It’s been a while coming, but here is the final (for now) post in the Gingerbread Challenge series. You may remember that I promised my LSH a gingerbread church for Christmas, despite never having made gingerbread men before let alone anything that needs to stand upright on its own. So after numerous gingerbread men, a small shed and a house with boiled sweets windows I was finally ready for the big one – the church.
So on a cold and windy December afternoon we set about creating his dream – a small church, with stained glass windows, a red roof and a small steeple. LSH made the templates along with a cardboard version and I set about mixing gingerbread dough and then baking all the parts. It was all a bit like an episode of Blue Peter in our kitchen as we made small stained glass windows and dyed icing for the mortar, snow and grass.
You may notice that the final edible version doesn’t have the porch that the model has – we did try to add one but it was quite small and fell apart as soon as it was added. And the steeple was not easy to put together – it was a two man job to try and get the triangles to meet and the whole thing needed a lot of icing to stay together and even then it looks like it needs a lot of scaffolding around it to stay upright.
It was finished off with a fondant icing carpet of “snow”, chocolate paving slabs, some little snowmen (courtesy of LSH) and a light dusting of icing sugar. I’d left a little gap in the back wall so we could shine a torch in to illuminate the windows and voila – one winter Churchyard scene … in gingerbread.
A quick update on “Operation Gingerbread Church”. My aim this week was to build something with windows and roof tiles. So I brought out the graph paper and designed a simple house with boiled sweet coloured panes and chocolate button roof tiles.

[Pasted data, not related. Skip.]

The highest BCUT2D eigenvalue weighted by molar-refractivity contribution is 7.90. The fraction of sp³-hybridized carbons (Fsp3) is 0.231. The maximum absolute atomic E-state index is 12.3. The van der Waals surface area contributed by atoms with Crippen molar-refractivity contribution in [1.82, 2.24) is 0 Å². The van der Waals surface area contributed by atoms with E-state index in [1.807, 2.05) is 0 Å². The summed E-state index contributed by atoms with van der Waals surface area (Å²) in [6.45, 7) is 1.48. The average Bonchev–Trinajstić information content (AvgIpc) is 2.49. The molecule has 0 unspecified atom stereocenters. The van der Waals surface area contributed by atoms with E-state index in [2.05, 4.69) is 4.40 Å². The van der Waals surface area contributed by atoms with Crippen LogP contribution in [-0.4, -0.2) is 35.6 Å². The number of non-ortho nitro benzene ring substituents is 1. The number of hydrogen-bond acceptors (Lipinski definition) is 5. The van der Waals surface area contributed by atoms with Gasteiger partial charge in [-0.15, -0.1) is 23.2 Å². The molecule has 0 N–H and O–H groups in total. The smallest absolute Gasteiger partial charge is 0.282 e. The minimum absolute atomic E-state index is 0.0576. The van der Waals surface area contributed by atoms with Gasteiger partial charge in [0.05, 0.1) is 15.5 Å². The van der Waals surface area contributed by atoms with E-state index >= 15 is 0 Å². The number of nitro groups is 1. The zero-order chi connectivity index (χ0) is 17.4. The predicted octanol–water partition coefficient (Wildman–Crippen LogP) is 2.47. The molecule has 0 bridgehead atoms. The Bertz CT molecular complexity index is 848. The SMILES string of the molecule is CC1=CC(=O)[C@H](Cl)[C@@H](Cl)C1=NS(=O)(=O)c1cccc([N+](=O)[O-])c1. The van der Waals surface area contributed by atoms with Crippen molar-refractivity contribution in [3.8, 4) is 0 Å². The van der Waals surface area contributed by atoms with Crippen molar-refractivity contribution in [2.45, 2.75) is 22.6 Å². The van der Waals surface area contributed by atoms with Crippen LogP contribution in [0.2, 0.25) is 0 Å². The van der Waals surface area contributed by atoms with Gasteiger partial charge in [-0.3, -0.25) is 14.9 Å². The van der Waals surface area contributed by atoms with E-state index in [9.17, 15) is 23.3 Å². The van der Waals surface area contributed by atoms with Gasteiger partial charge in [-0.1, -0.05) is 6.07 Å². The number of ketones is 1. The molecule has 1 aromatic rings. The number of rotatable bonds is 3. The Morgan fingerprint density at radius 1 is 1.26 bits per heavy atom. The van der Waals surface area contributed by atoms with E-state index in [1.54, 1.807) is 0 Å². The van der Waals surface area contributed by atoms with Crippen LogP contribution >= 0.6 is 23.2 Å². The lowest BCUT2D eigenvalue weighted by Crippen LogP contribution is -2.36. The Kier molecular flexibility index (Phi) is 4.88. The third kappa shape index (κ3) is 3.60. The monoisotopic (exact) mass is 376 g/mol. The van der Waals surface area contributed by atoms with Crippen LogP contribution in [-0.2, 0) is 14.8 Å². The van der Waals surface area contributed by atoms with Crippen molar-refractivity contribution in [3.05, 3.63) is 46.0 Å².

The worst bit was trying to track down boiled sweets which appear to have all but disappeared from my local supermarkets but thankfully I found a pack which are now hidden behind my baking supplies to prevent LSH scoffing the rest. The final aim is to use a mix of colours to create a stained glass effect which I can then light (somehow….) from inside.
I managed to get some small cutters from a local cake decorating shop which I used to cut out three windows. These were filled with ground boiled sweets and baked. And thankfully they worked – I was a little worried they wouldn’t come away from the parchment but they came away cleanly.
The roof tiles are chocolate buttons which have been cut in half and held in place with royal icing. The remains were melted and used to create the ridge. I attempted to dye the icing brown but there was some white icing at the bottom of the bag. Looking at it I think that the bits that were white worked better giving a snow effect. Next time I may try a chocolate flavour biscuit base with white icing and quartered giant buttons to give overlapping fan tiles. That’s the plan anyway…
I have somewhat rashly promised LSH a gingerbread church with stained glass windows for Christmas.
There are however a few problems with this:
1. I’ve never made a gingerbread church in fact
2. I’ve never even attempted a gingerbread house or indeed
3. Even baked a gingerbread man and
4. I’ve never iced anything or attempted much in the way of decoration.
So just a bit of pressure then! Thankfully the Great British Bake Off book Showstoppers has a series of gingerbread recipes building up to a decorated house. My aim is to follow these and then take it up a notch.
So here is the first go – a mini batch of (nude/ undecorated) gingerbread men. Not the most exciting looking of bakes but tasty. Next step is learning how to use an icing bag and giving them a bit of dignity….